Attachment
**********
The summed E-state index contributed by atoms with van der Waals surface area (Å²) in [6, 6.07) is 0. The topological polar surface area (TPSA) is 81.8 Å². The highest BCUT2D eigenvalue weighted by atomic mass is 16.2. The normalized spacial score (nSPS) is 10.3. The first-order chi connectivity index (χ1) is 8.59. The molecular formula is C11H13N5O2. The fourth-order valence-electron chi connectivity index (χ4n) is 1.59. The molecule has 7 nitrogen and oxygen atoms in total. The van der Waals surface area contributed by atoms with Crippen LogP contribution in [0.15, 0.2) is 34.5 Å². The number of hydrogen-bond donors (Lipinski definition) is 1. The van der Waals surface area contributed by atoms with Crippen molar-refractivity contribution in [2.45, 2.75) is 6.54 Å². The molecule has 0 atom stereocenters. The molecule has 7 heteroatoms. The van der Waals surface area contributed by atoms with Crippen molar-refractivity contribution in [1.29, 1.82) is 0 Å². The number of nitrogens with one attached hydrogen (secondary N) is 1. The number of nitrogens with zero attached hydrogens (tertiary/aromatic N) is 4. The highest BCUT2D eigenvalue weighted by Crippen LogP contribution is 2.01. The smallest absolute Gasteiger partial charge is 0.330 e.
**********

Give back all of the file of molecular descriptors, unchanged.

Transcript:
The summed E-state index contributed by atoms with van der Waals surface area (Å²) in [6, 6.07) is 0. The topological polar surface area (TPSA) is 81.8 Å². The highest BCUT2D eigenvalue weighted by atomic mass is 16.2. The normalized spacial score (nSPS) is 10.3. The first-order chi connectivity index (χ1) is 8.59. The molecular formula is C11H13N5O2. The fourth-order valence-electron chi connectivity index (χ4n) is 1.59. The molecule has 7 nitrogen and oxygen atoms in total. The van der Waals surface area contributed by atoms with Crippen LogP contribution in [0.15, 0.2) is 34.5 Å². The number of hydrogen-bond donors (Lipinski definition) is 1. The van der Waals surface area contributed by atoms with Crippen molar-refractivity contribution in [2.45, 2.75) is 6.54 Å². The molecule has 0 atom stereocenters. The molecule has 7 heteroatoms. The van der Waals surface area contributed by atoms with Crippen molar-refractivity contribution in [1.29, 1.82) is 0 Å². The number of nitrogens with one attached hydrogen (secondary N) is 1. The number of nitrogens with zero attached hydrogens (tertiary/aromatic N) is 4. The highest BCUT2D eigenvalue weighted by Crippen LogP contribution is 2.01. The smallest absolute Gasteiger partial charge is 0.330 e.